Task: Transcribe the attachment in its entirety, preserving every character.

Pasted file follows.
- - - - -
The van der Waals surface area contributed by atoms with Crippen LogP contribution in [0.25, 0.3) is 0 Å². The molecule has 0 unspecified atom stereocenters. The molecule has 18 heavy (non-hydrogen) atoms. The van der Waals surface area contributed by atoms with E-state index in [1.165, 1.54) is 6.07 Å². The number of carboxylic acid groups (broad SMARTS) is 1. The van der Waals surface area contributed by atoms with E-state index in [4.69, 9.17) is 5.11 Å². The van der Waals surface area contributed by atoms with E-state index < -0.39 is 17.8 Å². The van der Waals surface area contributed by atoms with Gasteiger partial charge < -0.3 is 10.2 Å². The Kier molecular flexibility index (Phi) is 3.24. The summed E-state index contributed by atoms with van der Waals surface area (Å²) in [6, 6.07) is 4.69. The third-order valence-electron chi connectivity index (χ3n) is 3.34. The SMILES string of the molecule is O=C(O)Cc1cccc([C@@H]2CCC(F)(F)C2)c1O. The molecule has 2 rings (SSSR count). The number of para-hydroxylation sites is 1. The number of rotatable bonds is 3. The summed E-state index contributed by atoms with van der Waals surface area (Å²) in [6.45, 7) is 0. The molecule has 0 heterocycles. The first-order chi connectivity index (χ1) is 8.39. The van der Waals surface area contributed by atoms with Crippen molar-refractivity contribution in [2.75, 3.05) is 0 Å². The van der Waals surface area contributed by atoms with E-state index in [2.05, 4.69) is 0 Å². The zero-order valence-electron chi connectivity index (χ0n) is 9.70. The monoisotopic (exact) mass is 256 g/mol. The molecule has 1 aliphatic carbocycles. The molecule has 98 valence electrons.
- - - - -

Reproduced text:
The van der Waals surface area contributed by atoms with Crippen LogP contribution in [0.25, 0.3) is 0 Å². The molecule has 0 unspecified atom stereocenters. The molecule has 18 heavy (non-hydrogen) atoms. The van der Waals surface area contributed by atoms with E-state index in [1.165, 1.54) is 6.07 Å². The number of carboxylic acid groups (broad SMARTS) is 1. The van der Waals surface area contributed by atoms with E-state index in [4.69, 9.17) is 5.11 Å². The van der Waals surface area contributed by atoms with E-state index < -0.39 is 17.8 Å². The van der Waals surface area contributed by atoms with Gasteiger partial charge < -0.3 is 10.2 Å². The Kier molecular flexibility index (Phi) is 3.24. The summed E-state index contributed by atoms with van der Waals surface area (Å²) in [6, 6.07) is 4.69. The third-order valence-electron chi connectivity index (χ3n) is 3.34. The SMILES string of the molecule is O=C(O)Cc1cccc([C@@H]2CCC(F)(F)C2)c1O. The molecule has 2 rings (SSSR count). The number of para-hydroxylation sites is 1. The number of rotatable bonds is 3. The summed E-state index contributed by atoms with van der Waals surface area (Å²) in [6.45, 7) is 0. The molecule has 0 heterocycles. The first-order chi connectivity index (χ1) is 8.39. The van der Waals surface area contributed by atoms with Crippen molar-refractivity contribution in [2.75, 3.05) is 0 Å². The van der Waals surface area contributed by atoms with E-state index in [2.05, 4.69) is 0 Å². The zero-order valence-electron chi connectivity index (χ0n) is 9.70. The monoisotopic (exact) mass is 256 g/mol. The molecule has 1 aliphatic carbocycles. The molecule has 98 valence electrons.